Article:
Packaging producers in Ontario have already been responsible for 50 percent of Blue Box program costs since 2004, following passage of the Waste Diversion Act (2002). Waste Diversion Act, 2002, S.O. 2002, c. 6 (Repealed)
 David Lindsay, Renewing the Blue Box: Final report on the blue box mediation process, Province of Ontario (Jul. 15, 2021), https://www.ontario.ca/page/renewing-blue-box-final-report-blue-box-mediation-process
 RPRA, supra note 4.
 Megan Quinn, EPR remains top item in state recycling policy debate, but bottle bills and plastic bans also in play, Waste Dive (Feb. 10, 2022), https://www.wastedive.com/news/2022-state-recycling-policy-epr-bottle-bill-plastic-ban/618501/
 Washington Renewing Recycling 2022 (SB 5697), Northwest Product Stewardship Council, https://productstewardship.net/legislation/washington-renewing-recycling-2022 (last visited Mar. 15, 2023).
 Marissa Heffernan and Jared Paben, Why EPR for packaging failed in Washington state, Resource Recycling (Mar. 30, 2022), https://resource-recycling.com/recycling/2022/03/29/why-epr-for-packaging-failed-in-washington-state/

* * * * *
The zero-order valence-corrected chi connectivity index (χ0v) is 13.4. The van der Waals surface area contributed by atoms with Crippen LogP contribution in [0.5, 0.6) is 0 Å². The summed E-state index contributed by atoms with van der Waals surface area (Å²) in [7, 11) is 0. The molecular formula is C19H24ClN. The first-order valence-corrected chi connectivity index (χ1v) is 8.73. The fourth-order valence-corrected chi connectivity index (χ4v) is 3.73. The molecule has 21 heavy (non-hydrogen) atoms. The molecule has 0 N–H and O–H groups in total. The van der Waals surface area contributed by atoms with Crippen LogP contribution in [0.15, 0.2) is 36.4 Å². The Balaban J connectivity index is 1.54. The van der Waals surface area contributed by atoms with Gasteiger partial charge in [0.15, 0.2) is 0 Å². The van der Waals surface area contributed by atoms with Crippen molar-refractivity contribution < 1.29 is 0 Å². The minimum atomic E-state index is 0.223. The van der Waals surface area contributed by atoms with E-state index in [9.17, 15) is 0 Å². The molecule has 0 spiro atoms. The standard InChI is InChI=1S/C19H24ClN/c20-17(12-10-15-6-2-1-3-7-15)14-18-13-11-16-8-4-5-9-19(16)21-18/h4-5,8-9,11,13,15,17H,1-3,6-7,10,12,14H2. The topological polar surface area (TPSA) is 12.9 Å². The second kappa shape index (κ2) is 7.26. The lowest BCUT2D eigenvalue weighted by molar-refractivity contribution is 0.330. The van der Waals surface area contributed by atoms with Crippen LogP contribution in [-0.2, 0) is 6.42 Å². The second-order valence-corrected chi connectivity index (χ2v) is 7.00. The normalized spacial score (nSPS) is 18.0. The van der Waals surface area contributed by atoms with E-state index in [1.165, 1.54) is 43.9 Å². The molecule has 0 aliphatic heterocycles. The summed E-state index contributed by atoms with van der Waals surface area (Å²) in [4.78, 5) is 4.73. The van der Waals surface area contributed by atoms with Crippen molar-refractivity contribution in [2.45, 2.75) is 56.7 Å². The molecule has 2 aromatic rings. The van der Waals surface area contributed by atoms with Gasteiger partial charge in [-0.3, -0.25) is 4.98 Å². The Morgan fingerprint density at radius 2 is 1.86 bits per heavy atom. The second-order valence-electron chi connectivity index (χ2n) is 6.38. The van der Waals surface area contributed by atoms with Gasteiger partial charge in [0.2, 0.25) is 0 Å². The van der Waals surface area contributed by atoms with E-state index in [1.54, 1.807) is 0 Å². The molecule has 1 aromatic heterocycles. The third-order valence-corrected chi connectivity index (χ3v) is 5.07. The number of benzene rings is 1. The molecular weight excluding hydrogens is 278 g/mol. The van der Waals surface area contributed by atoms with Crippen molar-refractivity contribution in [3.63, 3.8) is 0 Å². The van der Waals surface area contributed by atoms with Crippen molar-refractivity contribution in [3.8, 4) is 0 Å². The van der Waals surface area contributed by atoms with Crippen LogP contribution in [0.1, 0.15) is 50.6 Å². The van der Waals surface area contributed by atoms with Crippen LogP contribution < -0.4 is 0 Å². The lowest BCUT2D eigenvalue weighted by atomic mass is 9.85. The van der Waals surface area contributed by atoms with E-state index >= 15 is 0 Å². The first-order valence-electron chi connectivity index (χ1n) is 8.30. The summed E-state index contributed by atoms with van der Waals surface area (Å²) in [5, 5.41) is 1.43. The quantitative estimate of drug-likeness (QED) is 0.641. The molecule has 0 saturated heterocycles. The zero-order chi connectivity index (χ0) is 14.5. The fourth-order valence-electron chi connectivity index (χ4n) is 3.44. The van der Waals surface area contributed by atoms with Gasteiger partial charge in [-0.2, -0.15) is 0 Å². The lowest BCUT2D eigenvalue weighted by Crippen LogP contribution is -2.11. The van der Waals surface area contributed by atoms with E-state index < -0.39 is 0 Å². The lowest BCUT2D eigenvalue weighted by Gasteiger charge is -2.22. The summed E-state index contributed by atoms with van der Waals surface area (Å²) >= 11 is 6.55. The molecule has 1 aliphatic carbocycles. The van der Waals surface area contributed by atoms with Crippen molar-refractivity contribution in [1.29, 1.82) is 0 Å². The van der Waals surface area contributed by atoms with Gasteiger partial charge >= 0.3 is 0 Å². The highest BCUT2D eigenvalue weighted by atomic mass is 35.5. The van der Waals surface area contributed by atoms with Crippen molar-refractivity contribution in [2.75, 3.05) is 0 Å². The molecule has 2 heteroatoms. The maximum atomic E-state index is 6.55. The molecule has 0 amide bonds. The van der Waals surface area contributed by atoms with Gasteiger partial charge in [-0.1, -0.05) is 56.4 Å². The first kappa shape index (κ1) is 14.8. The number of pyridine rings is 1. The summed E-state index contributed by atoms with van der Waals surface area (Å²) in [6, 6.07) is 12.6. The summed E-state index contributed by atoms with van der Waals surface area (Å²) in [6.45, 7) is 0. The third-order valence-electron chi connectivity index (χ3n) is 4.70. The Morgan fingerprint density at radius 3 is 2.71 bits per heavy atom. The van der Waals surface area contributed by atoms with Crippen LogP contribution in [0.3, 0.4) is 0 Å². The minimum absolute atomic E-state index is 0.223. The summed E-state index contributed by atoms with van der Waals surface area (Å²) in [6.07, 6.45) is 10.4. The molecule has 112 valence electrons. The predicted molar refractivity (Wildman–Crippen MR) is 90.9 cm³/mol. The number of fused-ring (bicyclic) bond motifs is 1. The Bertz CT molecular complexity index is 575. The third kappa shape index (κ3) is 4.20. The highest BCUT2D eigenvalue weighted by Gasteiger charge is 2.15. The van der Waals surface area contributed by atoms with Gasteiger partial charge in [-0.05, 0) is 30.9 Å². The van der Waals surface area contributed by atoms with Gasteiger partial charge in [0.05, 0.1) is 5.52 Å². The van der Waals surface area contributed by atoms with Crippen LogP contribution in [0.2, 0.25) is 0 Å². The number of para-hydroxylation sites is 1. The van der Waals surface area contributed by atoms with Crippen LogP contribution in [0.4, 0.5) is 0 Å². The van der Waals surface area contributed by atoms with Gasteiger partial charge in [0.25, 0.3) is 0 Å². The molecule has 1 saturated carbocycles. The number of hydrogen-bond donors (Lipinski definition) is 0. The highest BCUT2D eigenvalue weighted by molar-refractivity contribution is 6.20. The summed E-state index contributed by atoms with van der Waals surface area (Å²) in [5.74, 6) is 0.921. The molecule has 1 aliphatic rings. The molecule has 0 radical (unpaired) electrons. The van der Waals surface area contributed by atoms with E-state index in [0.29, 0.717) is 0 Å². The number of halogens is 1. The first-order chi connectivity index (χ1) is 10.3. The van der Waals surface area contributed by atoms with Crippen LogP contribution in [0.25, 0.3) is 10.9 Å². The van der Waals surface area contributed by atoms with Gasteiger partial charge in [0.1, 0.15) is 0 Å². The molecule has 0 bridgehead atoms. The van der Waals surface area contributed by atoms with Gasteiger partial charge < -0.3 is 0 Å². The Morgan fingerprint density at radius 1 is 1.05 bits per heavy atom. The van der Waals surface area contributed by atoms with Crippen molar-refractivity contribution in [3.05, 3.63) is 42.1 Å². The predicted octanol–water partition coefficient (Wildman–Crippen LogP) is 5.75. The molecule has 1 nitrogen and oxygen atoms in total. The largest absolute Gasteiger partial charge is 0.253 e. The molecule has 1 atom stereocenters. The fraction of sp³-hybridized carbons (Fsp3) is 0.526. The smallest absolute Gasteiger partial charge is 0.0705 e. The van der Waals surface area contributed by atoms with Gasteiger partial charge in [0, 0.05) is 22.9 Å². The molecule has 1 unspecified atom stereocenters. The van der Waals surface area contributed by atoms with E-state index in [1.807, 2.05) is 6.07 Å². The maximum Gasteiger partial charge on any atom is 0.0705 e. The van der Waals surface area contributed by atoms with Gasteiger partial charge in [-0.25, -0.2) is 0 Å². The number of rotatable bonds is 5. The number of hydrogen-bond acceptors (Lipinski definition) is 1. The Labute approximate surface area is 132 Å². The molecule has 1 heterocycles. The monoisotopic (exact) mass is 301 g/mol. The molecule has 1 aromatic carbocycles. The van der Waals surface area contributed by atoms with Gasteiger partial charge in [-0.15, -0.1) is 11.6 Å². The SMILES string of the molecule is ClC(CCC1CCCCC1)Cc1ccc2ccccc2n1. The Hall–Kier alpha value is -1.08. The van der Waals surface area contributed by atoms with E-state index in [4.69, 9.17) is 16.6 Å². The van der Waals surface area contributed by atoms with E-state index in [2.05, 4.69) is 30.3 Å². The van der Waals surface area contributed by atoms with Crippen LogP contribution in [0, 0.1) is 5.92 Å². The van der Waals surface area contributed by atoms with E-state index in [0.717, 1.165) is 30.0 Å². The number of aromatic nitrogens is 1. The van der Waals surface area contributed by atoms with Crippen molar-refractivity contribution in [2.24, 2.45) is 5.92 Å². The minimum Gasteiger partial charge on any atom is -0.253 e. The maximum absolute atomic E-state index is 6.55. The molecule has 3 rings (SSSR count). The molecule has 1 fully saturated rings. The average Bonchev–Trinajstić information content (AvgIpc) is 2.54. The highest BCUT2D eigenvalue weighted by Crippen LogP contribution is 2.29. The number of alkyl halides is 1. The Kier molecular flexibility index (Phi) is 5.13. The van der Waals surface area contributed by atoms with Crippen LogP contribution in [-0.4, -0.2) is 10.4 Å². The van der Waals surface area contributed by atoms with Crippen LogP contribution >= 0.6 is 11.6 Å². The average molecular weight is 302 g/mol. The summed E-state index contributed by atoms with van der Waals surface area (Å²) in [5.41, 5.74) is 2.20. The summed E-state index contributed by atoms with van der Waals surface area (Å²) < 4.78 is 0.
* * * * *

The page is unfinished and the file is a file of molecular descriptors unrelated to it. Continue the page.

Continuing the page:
SB 5697 Senate Bill Report, Senate Environment, Energy & Technology Committee (Jan. 18, 2022) https://app.leg.wa.gov/committeeschedules/Home/Documents/29703
 Dan Felton, Four States Enact Extended Producer Responsibility Laws for Packaging, Packaging World (Sep. 21, 2022), https://www.packworld.com/news/sustainability/article/22419036/four-states-enact-packaging-epr-laws.
 160+ Environmental and Community Organizations, Recycling Businesses Call on NYS Assembly and Senate To Reject Flawed Extended Producer Responsibility Legislation in State Budget, Beyond Plastics (Mar. 17, 2022), https://www.beyondplastics.org/press-releases/nys-epr-joint-letter-budget-process
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 OECD, supra note 7.
 Beyond Plastics, supra note 45.